Inotuzumab is a CD22-directed antibody–drug conjugate linked to calicheamicin. It is administered as a 1-hour intravenous infusion weekly. Blinatumomab is a bispecific T-cell engager construct that targets and binds to CD19 on the surface of tumor cells and CD3 on the surface of normal T cells. It allows recognition of tumor-associated surface antigens and acts independently of specificity of T-cell receptor. However, it relies on functional endogenous cytotoxic T-cell response, which is different from inotuzumab, which acts through a T cell–independent mechanism, said Dr. Brown. Blinatumomab is administered as a 28-day continuous intravenous infusion, with bag changes occurring every 4 to 7 days.

Finally, CAR T cells are at the intersection of 3 innovative technologies:

  • Cellular therapy, in using the patient’s own cells as therapy;

  • Gene therapy, in inserting genes into a patient’s cells, thereby causing these cells to produce a new therapeutic protein; and

  • Immunotherapy, in harnessing the patient’s own immune system to treat disease.

As Dr. Brown explained, delivering CAR T cells is an extremely complicated, multidisciplinary process that involves multiple stakeholders at an institution.

Clinical Responses to Immunotherapy

To date, immunotherapies have had their biggest impact in the relapsed/refractory setting, where they have produced a paradigm shift in response rates (Figure 2).14 Blinatumomab is associated with a 44% complete remission rate and a 33% minimal residual disease (MRD)–negative complete remission rate.1 This depth of remission was not seen with prior salvage therapies. Inotuzumab is associated with an even greater induction of complete remission and MRD-negative response, with up to 63% MRD-negative rates.2 CAR T cells have the highest response rates, with complete remission and MRD-negative complete remission between 80% and 90%.3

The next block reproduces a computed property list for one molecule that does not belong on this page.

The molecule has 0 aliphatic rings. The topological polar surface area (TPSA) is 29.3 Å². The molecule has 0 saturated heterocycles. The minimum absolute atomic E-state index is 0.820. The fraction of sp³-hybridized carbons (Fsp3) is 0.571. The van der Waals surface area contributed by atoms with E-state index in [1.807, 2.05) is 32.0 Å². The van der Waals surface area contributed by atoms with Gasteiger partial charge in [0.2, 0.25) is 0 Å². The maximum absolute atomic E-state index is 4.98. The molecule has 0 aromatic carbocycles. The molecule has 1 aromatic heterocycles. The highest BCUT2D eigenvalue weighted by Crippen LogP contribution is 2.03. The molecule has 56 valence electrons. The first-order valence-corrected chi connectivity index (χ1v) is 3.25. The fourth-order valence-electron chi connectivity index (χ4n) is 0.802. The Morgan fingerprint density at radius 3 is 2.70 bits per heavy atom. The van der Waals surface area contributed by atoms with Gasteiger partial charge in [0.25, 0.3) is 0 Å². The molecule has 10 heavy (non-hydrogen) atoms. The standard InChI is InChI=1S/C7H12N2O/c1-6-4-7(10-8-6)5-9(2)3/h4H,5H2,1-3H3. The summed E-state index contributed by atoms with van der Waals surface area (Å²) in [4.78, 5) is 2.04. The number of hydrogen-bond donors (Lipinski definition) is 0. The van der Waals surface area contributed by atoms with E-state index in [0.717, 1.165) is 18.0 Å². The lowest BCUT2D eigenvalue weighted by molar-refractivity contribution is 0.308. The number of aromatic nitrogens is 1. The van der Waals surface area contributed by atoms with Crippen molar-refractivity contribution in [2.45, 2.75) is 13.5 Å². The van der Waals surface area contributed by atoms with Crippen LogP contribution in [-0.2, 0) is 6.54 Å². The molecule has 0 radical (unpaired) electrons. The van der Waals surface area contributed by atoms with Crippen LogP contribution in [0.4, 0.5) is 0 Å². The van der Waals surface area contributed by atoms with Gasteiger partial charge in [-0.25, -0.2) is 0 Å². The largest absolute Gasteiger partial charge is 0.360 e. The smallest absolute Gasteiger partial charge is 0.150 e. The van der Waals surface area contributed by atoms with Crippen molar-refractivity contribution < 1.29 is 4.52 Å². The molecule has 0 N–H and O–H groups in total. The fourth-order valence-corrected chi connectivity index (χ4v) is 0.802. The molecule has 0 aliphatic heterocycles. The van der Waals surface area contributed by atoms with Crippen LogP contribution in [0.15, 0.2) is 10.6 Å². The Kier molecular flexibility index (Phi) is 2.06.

Figure 2.
Figure 2.

Response and survival rates in R/R B-ALL.

Abbreviations: B-ALL, B-cell acute lymphoblastic leukemia; BiTE, bispecific T-cell engager; CR, complete response; CRS, cytokine release syndrome; MRD, minimal residual disease; R/R, relapsed/refractory. Data from references 14.

Citation: Journal of the National Comprehensive Cancer Network J Natl Compr Canc Netw 18, 12.5; 10.6004/jnccn.2020.5038

In the pivotal trial that led to FDA approval of blinatumomab in adults, patients were randomized to blinatumomab versus investigators’ choice chemotherapy.4 Although survival was improved initially and median duration of survival was better in the blinatumomab versus chemotherapy arms, said Dr. Brown, eventually these curves met. Blinatumomab is not associated with prolonged survival in and of itself.4

The same is true of inotuzumab, Dr. Brown said. An improvement was seen in median survival, but no statistically significant improvement was seen in overall survival.2

CAR T cells are the exception with respect to survival. There does appear to be a prolonged, durable survival advantage without subsequent therapy in approximately 40% to 50% of patients.3 Although CAR T cells can represent definitive therapy in a subset of patients, said Dr. Brown, clinicians are still struggling to predict which patients those are. However, emerging biomarkers may help with patient stratification.

Blinatumomab is unique among the immunotherapies in that it is also FDA approved for patients with MRD, in whom it has demonstrated efficacy and increased tolerability relative to chemotherapy, said Dr. Brown.

Toxicities From Immunotherapy